ERβ expression in relation to clinicopathological parameters

The relationship between ERβ expression and important clincopathological parameters is demonstrated in table 2. ERβ was strongly associated with the other hormone receptors, but no significant associations between ERβ expression and important clinicopathological parameters could be found. ERα expression was strongly and inversely associated with NHG, tumour size, Ki67 and HER2 status, and positively associated with age at diagnosis. No significant relationship was found between ERα expression and nodal status.

Table 2 Associations between oestrogen receptors and clinicopathological parameters

In order to investigate whether different combinations of the ERs correlated with clinicopathological features or disease outcome, combined dichotomised variables were constructed and defined as ERα+/ERβ+, ERα+/ERβ−, ERα−/ERβ+ and ERα−/ERβ−. The distribution of tumours with different combinations of the ERs is also shown in table 2. Analysis of these four subgroups in relation to clinicopathological parameters did not reveal any further significant relationships (supplementary material, table 4).

Recurrence-free survival in relation to clinicopathological parameters and IHC markers

The impact of clinicopathological parameters and IHC markers on RFS was further tested in a Cox regression model (table 3), confirming the value of established important prognostic parameters such as NHG, tumour size, nodal status and proliferation. In contrast to PgR, no significant association to disease outcome could be demonstrated for either ERα or ERβ status, or different combinations thereof. Similar results were seen for overall survival (supplementary material, table 3b).

Table 3 Cox univariate analysis of the impact on disease-free survival for different patient and tumour characteristics

The prognostic value of ERβ in all patients is illustrated in fig 2A. Stratifying for ERβ status among ERα+ patients did not yield any further prognostic information (fig 2B). Among endocrine treated patients, 134 had ERα+ and 22 had ERα− tumours. The corresponding numbers for untreated patients were 175 and 33 respectively. Based on the outcome in endocrine-treated (fig 3A) and not treated (fig 3B) patients, we compared DFS for different groups in relation to the ERα and ERβ status of their tumours and found that in patients with ERα+/ERβ+ tumours (fig 4A), endocrine therapy had no influence on the outcome, whilst in the ERα+/ERβ− subgroup, disease-free survival was significantly better for patients that had not received endocrine therapy (fig 4B). Similar results were seen for breast-cancer-specific survival (data not shown), whereas overall survival stratified for endocrine treatment was similar in the ERα+/ERβ+ and ERα+/ERβ− subgroups (supplementary material, fig 4aa and fig 4bb).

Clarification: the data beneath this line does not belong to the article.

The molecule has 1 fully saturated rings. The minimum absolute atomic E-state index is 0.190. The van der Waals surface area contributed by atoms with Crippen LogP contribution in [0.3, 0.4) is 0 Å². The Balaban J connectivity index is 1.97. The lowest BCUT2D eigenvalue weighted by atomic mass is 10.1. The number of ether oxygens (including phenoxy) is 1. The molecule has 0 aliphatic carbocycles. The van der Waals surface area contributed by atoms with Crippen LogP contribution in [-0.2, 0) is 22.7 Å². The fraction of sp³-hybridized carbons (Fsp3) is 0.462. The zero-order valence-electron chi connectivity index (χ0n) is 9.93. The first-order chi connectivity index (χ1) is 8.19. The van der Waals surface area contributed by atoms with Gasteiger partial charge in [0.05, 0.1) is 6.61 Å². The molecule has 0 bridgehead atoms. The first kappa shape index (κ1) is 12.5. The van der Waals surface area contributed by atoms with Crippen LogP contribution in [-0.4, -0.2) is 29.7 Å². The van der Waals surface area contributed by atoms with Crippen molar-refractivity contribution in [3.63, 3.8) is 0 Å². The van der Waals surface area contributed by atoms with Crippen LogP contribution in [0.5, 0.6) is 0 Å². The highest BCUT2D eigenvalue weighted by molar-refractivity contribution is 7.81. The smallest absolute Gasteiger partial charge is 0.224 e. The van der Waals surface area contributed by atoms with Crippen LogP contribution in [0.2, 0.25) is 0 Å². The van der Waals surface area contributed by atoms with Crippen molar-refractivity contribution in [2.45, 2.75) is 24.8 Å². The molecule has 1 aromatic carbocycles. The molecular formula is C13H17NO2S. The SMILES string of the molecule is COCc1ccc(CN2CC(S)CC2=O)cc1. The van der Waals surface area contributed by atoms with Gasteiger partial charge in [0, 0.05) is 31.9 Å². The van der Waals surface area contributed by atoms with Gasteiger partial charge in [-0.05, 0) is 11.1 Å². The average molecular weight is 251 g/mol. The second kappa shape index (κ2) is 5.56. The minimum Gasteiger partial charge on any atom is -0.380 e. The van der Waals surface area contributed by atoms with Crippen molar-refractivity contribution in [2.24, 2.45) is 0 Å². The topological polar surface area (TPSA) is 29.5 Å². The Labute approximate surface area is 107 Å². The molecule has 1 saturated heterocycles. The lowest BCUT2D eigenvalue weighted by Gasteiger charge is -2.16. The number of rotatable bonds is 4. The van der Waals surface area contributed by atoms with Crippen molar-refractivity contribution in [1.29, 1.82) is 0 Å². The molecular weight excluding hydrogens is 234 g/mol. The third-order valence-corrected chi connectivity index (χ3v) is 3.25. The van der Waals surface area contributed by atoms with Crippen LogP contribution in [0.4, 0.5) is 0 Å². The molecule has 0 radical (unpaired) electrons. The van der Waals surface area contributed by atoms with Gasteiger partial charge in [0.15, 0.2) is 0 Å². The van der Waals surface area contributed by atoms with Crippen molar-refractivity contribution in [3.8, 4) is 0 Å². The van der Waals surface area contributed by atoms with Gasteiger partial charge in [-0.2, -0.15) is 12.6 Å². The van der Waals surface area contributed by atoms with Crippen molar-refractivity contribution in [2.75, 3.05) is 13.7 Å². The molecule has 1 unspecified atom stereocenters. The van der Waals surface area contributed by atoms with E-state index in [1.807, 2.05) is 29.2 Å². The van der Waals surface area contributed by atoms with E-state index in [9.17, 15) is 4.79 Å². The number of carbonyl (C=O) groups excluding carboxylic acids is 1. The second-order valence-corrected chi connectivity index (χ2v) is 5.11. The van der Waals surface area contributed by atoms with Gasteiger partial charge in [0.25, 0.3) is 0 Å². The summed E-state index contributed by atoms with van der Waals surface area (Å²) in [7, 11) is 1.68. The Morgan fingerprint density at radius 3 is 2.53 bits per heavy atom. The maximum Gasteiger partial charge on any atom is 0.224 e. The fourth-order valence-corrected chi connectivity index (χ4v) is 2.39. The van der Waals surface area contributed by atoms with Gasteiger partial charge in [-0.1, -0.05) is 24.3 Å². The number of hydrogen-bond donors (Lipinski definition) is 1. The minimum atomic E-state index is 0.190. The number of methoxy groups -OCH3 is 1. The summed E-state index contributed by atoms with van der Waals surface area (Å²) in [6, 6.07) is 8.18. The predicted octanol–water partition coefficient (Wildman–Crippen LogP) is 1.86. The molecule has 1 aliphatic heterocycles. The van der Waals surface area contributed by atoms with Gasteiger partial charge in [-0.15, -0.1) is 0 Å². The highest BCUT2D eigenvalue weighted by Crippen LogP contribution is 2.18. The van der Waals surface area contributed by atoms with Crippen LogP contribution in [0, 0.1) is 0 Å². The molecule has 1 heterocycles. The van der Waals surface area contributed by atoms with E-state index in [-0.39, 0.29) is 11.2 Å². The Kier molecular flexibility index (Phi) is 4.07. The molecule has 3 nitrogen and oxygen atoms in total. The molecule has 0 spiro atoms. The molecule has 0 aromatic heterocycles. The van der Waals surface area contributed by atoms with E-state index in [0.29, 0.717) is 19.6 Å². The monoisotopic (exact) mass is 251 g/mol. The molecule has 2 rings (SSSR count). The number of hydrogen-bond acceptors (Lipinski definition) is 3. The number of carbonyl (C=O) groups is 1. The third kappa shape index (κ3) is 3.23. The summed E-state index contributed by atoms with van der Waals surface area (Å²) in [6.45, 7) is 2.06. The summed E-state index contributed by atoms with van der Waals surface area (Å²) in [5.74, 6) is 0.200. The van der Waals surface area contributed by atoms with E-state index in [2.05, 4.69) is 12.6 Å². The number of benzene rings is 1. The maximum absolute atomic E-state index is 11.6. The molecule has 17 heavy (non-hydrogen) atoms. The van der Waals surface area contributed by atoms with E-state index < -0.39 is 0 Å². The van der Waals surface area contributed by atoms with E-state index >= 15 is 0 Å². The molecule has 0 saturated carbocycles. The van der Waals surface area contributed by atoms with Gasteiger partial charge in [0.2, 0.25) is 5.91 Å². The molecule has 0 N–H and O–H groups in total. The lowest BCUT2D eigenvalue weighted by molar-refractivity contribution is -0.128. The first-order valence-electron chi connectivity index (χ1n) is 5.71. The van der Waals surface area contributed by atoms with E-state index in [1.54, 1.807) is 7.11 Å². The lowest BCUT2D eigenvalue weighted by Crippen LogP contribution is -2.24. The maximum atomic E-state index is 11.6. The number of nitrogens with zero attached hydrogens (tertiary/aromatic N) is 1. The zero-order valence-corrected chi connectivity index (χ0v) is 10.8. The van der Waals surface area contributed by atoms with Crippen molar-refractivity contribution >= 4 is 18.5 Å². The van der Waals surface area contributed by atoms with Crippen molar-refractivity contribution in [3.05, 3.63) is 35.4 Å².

Figure 2 (A) Disease-free survival in all patients. (B) Disease-free survival in oestrogen receptor positive patients. ER, oestrogen receptor.
Figure 3 (A) Disease-free survival in patients treated with endocrine therapy. (B) Disease-free survival in patients not treated with endocrine therapy. ER, oestrogen receptor.
Figure 4 (A) Disease-free survival in ERα+ERβ+ patients. (B) Disease-free survival in ERα+ERβ− patients. ER, oestrogen receptor.

Take-home messages

  • The clinical significance of the relatively recently identified oestrogen receptor (ER) β, is still unclear.

  • Although strongly interrelated, ERα and ERβ are differently associated to clinicopathological parameters.

  • In contrast to ERα, ERβ was not associated with any important clinicopathological variables.

  • No overall prognostic significance could be demonstrated for ERβ.

  • ERβ may be a predictive marker for response to endocrine therapy.

DISCUSSION

We analysed the relationship between ERβ expression and well-established clinicopathological parameters in 351 unselected cases of primary breast cancer. The cohort represents a common distribution of tumours and patient characteristics15 and the clinical follow-up time was more than 10 years. The positive association between ERα and ERβ was highly significant and both ERs correlated positively with PgR, which is in line with the findings from several other studies.5 16 In contrast to ERα, ERβ showed no significant correlation to any established clinicopathological parameters, supporting the notion of their independent biological functions and tallying with other reports.10 11 16 19